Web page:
### 1. Reflection Coefficient

To verify the characterization method of the calibration kit, we measure the

*S*_{11}of the DUT and compare it with the result from the NIST. The employed DUT is a photodiode model XPDV412xR produced by Finisar Corp. that consistently produces a wideband pulse up to 110 GHz. The OPEN, LOAD, and SHORT#2 calibration standards are used below 50 GHz, and the offset shorts are only used above 50 GHz with the SOLT calibration method. The 95% confidence intervals for the magnitude of*S*_{11}are represented with error bars in Fig. 8(a). The measurement agrees well with the result of the NIST (solid line) at all frequency ranges. The phase of*S*_{11}normalized by the result of the NIST is illustrated in Fig. 8(b) with 95% confidence intervals (the current study, dashed line; NIST, solid line). It also confirms that the two results match each other well over the entire frequency range. The large uncertainties around 2 GHz and 28 GHz are due to the small reflection coefficients that make it difficult to obtain accurate phase measurements.### 2. Uncertainty Transformation

The wideband signal is then measured in the time domain. The impedance mismatch between the instrument and the signal source is corrected using (12) by measuring the input impedance Γ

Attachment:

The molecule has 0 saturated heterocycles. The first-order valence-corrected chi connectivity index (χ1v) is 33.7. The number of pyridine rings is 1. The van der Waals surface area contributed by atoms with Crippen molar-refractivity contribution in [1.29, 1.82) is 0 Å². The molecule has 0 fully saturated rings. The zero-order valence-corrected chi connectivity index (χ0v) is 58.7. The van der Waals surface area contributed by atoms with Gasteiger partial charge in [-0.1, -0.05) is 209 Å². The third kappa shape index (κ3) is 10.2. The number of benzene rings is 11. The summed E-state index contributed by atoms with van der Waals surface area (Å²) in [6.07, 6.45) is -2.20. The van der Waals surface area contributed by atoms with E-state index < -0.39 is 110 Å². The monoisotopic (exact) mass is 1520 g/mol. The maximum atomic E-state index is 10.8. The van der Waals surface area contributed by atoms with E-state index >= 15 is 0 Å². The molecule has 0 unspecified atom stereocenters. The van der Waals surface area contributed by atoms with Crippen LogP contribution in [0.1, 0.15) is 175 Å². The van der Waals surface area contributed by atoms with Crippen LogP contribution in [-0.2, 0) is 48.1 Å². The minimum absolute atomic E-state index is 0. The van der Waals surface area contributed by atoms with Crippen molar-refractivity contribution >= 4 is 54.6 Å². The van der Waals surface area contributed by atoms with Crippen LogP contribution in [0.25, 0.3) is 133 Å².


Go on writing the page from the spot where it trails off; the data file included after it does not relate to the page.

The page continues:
*of the instrument and Γ*_{l}*of the signal source.*_{g}where

*V**is the Fourier transform of the measured signal. Fig. 9 shows the result of the inverse Fourier transform of the corrected*_{meas}*V**back to the time domain. Multiple reflections occur between 1.3 ns and 1.5 ns before the calibration (dashed line), but most of these reflections disappear in the corrected result (solid line). The uncertainty can be evaluated using the Jacobian matrix based on (12) and the covariance matrix of the impedance measurement, which is similar to that in [1]. If the uncertainty is evaluated without considering the correlation between frequencies, it will have almost constant values over the entire time interval (see dotted line). Conversely, by calculating the uncertainty from the full covariance based on the physical parameters, it varies with time. In particular, the uncertainty increases in the time interval at which multiple reflections are removed, intuitively indicating that the uncertainty calculation is reasonable.*_{cal}### V. Conclusions

In this paper, we propose a characterization method of a 1 mm coaxial calibration standard based on the physical parameters. The proposed method obtains the full covariance between the real and imaginary numbers of a complex impedance at all frequencies. As a result, the measurement uncertainty of the impedance can easily propagate to the uncertainty of other measurements. To verify the proposed method, we compare the measured results with the results of the NIST, and they show a good agreement with each other. In addition, our study confirms that the impedance mismatch is effectively removed in the waveform measurement and that the calibration uncertainty propagates well from the frequency domain to the time domain.